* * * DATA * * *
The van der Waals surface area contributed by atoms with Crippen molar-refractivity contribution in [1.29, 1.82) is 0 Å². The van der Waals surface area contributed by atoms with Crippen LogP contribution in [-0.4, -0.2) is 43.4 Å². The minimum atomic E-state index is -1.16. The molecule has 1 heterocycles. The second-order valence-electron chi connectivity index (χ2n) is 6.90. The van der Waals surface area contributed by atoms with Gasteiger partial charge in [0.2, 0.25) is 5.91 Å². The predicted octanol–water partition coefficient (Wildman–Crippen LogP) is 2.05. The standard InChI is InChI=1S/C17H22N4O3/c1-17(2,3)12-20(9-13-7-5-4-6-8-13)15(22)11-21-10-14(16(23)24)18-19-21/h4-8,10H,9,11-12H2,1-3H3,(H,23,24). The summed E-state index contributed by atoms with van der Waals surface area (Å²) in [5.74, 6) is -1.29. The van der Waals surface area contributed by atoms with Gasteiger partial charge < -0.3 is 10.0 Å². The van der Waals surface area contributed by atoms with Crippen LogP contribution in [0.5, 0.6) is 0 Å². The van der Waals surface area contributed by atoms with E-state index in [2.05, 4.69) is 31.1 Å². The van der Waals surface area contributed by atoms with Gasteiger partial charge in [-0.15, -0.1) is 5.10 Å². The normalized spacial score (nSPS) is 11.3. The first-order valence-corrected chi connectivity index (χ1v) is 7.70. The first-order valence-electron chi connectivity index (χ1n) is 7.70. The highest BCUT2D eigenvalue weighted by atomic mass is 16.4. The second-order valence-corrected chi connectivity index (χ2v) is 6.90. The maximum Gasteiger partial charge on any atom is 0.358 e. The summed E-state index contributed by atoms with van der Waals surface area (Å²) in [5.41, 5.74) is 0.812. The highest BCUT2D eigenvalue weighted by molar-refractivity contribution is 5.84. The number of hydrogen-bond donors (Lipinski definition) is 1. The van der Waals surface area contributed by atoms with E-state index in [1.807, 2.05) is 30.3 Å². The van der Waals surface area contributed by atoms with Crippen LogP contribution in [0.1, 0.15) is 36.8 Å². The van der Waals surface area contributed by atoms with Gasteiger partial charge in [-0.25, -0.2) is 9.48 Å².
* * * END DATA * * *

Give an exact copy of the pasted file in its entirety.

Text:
The van der Waals surface area contributed by atoms with Crippen molar-refractivity contribution in [1.29, 1.82) is 0 Å². The van der Waals surface area contributed by atoms with Crippen LogP contribution in [-0.4, -0.2) is 43.4 Å². The minimum atomic E-state index is -1.16. The molecule has 1 heterocycles. The second-order valence-electron chi connectivity index (χ2n) is 6.90. The van der Waals surface area contributed by atoms with Gasteiger partial charge in [0.2, 0.25) is 5.91 Å². The predicted octanol–water partition coefficient (Wildman–Crippen LogP) is 2.05. The standard InChI is InChI=1S/C17H22N4O3/c1-17(2,3)12-20(9-13-7-5-4-6-8-13)15(22)11-21-10-14(16(23)24)18-19-21/h4-8,10H,9,11-12H2,1-3H3,(H,23,24). The summed E-state index contributed by atoms with van der Waals surface area (Å²) in [5.74, 6) is -1.29. The van der Waals surface area contributed by atoms with Gasteiger partial charge < -0.3 is 10.0 Å². The van der Waals surface area contributed by atoms with Crippen LogP contribution in [0.5, 0.6) is 0 Å². The van der Waals surface area contributed by atoms with E-state index in [2.05, 4.69) is 31.1 Å². The van der Waals surface area contributed by atoms with Gasteiger partial charge in [-0.15, -0.1) is 5.10 Å². The normalized spacial score (nSPS) is 11.3. The first-order valence-corrected chi connectivity index (χ1v) is 7.70. The first-order valence-electron chi connectivity index (χ1n) is 7.70. The highest BCUT2D eigenvalue weighted by atomic mass is 16.4. The second-order valence-corrected chi connectivity index (χ2v) is 6.90. The maximum Gasteiger partial charge on any atom is 0.358 e. The summed E-state index contributed by atoms with van der Waals surface area (Å²) in [5.41, 5.74) is 0.812. The highest BCUT2D eigenvalue weighted by molar-refractivity contribution is 5.84. The number of hydrogen-bond donors (Lipinski definition) is 1. The van der Waals surface area contributed by atoms with E-state index in [1.807, 2.05) is 30.3 Å². The van der Waals surface area contributed by atoms with Crippen LogP contribution in [0.1, 0.15) is 36.8 Å². The van der Waals surface area contributed by atoms with Gasteiger partial charge in [-0.25, -0.2) is 9.48 Å².